Ephesians 1:3-14
Amos 7:7-15

Imagine you’re building a house. You’ve dug the hole for the basement and poured the footings to hold the basement walls. When you poured the footings you tried to level them until they looked to you like they were straight and even. Now that the footings have dried, you are laying the concrete block for the basement walls. As you put in each row of block you look to see if they seem to be straight and level.

They look good according to your eye. When you put down the second row of blocks you try to carefully set them square on top of the first row so that the wall will be straight. Then you are very careful about putting in the third row, and the fourth, until the basement wall is finished.

When you step back to look at the whole basement, you realize that even though everything looked like it was square and even and straight it actually wasn’t. The wall on one side leans outward, while the wall on the opposite side leans in. The corners aren’t quite square so that as you look down on it, the basement is actually skewed in a clockwise direction.

In addition to all that the back of the basement stands taller than the front by at least five inches. Maybe the footings weren’t level, or maybe you put more mortar between the rows of the block along the back wall and not as much in the front wall.

Your house is going to be uneven, it won’t be square, and the walls won’t be straight. The bricks you put on top of this foundation will also be crooked and uneven. Because of all this, the house will be weaker and won’t last as long.


What you needed when you started the job was a plumb line. You know what it is – basically a string with a weight on the end of it. You hang it over the edge of the wall you’re building and it shows you where to lay the brick so that the wall will be perfectly even and straight. You also stretch a line over the top row of bricks that you’re laying to make sure they are absolutely the same height.

The plumb line is the tool that keeps your house square, even, straight, and true. It helps you build the house the right way so that it is strong. You never see a mason laying brick without a plumb line.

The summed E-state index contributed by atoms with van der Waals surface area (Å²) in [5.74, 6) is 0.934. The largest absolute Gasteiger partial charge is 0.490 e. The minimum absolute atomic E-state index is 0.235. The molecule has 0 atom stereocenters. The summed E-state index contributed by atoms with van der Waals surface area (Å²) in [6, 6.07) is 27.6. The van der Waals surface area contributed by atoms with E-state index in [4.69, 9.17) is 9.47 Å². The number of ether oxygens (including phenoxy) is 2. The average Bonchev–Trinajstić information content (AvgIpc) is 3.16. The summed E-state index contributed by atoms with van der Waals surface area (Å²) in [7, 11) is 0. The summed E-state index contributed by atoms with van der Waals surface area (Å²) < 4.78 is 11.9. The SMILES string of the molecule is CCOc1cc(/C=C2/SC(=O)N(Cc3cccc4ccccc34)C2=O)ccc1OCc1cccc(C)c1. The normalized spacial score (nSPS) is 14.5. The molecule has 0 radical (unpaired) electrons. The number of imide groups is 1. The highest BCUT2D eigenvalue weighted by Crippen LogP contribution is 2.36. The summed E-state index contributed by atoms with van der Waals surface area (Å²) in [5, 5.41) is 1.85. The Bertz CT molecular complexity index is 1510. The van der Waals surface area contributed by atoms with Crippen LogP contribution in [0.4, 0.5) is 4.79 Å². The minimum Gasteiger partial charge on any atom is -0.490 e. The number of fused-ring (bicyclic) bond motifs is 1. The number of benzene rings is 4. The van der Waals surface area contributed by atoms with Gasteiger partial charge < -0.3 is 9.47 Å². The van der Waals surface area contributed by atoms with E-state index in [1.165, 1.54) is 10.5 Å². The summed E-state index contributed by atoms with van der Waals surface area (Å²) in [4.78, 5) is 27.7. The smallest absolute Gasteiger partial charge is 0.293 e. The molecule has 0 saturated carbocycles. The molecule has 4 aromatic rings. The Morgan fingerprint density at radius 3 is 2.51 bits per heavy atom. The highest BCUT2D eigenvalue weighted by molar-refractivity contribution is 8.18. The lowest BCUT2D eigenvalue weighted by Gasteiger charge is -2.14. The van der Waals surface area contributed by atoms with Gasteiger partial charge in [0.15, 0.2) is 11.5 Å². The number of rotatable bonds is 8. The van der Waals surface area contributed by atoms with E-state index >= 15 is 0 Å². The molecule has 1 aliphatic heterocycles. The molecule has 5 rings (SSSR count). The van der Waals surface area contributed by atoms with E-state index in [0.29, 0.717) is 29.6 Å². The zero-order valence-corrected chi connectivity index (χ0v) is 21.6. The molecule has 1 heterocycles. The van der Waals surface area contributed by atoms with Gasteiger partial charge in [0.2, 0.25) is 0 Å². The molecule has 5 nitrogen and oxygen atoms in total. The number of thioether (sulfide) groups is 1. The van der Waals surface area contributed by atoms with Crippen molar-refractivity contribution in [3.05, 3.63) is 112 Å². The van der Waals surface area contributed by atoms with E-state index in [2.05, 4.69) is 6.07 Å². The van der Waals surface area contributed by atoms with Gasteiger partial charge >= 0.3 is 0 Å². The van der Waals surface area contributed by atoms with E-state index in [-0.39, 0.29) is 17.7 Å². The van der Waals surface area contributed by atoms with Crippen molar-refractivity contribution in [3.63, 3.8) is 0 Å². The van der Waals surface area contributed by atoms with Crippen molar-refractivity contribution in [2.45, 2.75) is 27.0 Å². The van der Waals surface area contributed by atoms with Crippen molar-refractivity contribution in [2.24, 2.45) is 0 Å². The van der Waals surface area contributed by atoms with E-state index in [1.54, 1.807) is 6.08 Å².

When we were building houses in St. Vincent and the Grenadines, they used a great, home-made plumb line. They had a wood piece that fits onto the corner of the bricks you were laying and it stuck out just a little from the wall. At the end of the string was a weight that hung down to give you a true straight line so that each row of bricks was perfectly even with all the bricks below. It also showed that all of the corners of the bricks were in a straight line. It was a very simple device, but it assured that the houses were built right.


In the Old Testament scripture passage, we read this morning the prophet Amos sees an image of God holding a plumb line. God is standing beside a wall with his hand outstretched and the line and weight of a plumb line hanging down. The implication is that the people of Israel have not followed the standard that God has set for them and because of that they will be facing difficult days ahead.

God’s people have not followed the plumb line that God has given them, but have decided to use their own judgment to decide what is right and acceptable. They want to build their lives using their own sight and perspective rather than use the plumb line of God’s will. It is as if God is pointing out that their walls are not straight and their corners are uneven. What they are building is not true.